From the University of Bristol

A honeybee foraging for nectar and pollen on a cone flower

The university of Bristol have recently conducted a fascinating bit of research, published in the Journal of Applied Ecology, into the importance of our gardens for pollinators.  A total of 59 gardens across Bristol were subject to survey from March to October.  Researchers recorded the number and species of flowering plants at each visit. They then used data on the nectar content of each species to estimate the quantity of nectar being produced in each garden.

Interestingly, the size of the garden had little relationship with the amount of nectar it produced. A small garden can be just as beneficial to our pollinators as a large garden.  It all comes down to what you plant in it.  In fact, the highest nectar producing garden produced more than 700 times more nectar than the lowest nectar producing garden.  The results showed a whopping 636 different species of flowering plants across all of the gardens surveyed! However, a significant proportion of these were only accessible to relatively specialised pollinators, such as long tongued bumble bees, due to the flower shape.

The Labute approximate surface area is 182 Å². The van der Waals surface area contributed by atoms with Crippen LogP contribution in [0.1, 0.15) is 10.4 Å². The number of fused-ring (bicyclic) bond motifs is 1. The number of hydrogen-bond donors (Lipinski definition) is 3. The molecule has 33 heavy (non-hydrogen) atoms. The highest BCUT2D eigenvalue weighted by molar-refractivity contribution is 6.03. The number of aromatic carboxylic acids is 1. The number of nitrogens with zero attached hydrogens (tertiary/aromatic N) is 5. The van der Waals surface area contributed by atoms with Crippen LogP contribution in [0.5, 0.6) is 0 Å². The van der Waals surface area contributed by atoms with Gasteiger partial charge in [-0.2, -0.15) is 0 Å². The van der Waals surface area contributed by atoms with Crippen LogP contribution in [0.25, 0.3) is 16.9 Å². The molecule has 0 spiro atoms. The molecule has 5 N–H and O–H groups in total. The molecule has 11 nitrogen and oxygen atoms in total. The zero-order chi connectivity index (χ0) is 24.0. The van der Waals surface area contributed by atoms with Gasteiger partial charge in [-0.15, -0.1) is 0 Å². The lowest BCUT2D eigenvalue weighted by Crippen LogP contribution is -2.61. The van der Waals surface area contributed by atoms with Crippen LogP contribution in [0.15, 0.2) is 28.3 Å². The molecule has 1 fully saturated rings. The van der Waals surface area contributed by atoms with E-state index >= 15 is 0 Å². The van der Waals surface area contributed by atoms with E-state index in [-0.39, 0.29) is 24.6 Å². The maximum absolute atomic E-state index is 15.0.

Intriguingly, two-thirds of the nectar came from flowering shrubs, trees and climbers. Making these extremely valuable and a space efficient ways of providing for pollinators.

The quantity of nectar available was also tracked over time.  Overall, it peaked in mid-summer, which happily is when nectar is in highest demand as our pollinators are out in force.  However, when looked at individually, at least one garden peaked in the amount of nectar available each month.  This highlights the fact that we shouldn’t look at our gardens as standalone islands.  Each garden is part of a local network and no single garden needs to provide everything.  Surprisingly the amount of nectar available across all the gardens was more stable through the year than in rural farmland.  Once again this highlights the importance of our gardens in conserving our nations pollinators.

Chart of beneficial plant species flowering periods throughout the year.

For the full article, follow this link:

https://besjournals.onlinelibrary.wiley.com/doi/epdf/10.1111/1365-2664.14094

Size isn’t everything when it comes to gardens for pollinators!

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